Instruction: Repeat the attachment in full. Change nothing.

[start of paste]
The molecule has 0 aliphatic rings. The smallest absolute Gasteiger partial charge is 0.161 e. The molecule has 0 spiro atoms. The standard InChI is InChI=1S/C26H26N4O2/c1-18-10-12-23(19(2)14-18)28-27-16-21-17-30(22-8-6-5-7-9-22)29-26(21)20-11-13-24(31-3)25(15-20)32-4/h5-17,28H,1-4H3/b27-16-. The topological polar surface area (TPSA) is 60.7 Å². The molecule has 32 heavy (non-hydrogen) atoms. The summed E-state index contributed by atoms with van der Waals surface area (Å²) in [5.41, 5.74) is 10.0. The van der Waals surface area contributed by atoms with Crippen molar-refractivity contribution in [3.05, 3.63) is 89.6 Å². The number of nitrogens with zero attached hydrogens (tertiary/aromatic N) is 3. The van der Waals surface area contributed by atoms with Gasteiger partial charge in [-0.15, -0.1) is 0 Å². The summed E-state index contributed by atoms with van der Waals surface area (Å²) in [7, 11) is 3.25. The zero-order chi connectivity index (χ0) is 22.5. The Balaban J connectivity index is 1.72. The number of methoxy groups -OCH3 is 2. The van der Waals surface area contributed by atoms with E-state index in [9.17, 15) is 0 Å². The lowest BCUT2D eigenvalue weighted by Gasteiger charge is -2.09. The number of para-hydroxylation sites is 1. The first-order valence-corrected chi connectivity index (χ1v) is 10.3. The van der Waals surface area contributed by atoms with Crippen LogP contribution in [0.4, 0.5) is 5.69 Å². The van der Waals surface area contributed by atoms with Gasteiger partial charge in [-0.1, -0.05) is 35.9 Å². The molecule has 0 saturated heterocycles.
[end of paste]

The molecule has 0 aliphatic rings. The smallest absolute Gasteiger partial charge is 0.161 e. The molecule has 0 spiro atoms. The standard InChI is InChI=1S/C26H26N4O2/c1-18-10-12-23(19(2)14-18)28-27-16-21-17-30(22-8-6-5-7-9-22)29-26(21)20-11-13-24(31-3)25(15-20)32-4/h5-17,28H,1-4H3/b27-16-. The topological polar surface area (TPSA) is 60.7 Å². The molecule has 32 heavy (non-hydrogen) atoms. The summed E-state index contributed by atoms with van der Waals surface area (Å²) in [5.41, 5.74) is 10.0. The van der Waals surface area contributed by atoms with Crippen molar-refractivity contribution in [3.05, 3.63) is 89.6 Å². The number of nitrogens with zero attached hydrogens (tertiary/aromatic N) is 3. The van der Waals surface area contributed by atoms with Gasteiger partial charge in [-0.15, -0.1) is 0 Å². The summed E-state index contributed by atoms with van der Waals surface area (Å²) in [7, 11) is 3.25. The zero-order chi connectivity index (χ0) is 22.5. The Balaban J connectivity index is 1.72. The number of methoxy groups -OCH3 is 2. The van der Waals surface area contributed by atoms with E-state index in [9.17, 15) is 0 Å². The lowest BCUT2D eigenvalue weighted by Gasteiger charge is -2.09. The number of para-hydroxylation sites is 1. The first-order valence-corrected chi connectivity index (χ1v) is 10.3. The van der Waals surface area contributed by atoms with Crippen LogP contribution in [0.4, 0.5) is 5.69 Å². The van der Waals surface area contributed by atoms with Gasteiger partial charge in [-0.1, -0.05) is 35.9 Å². The molecule has 0 saturated heterocycles.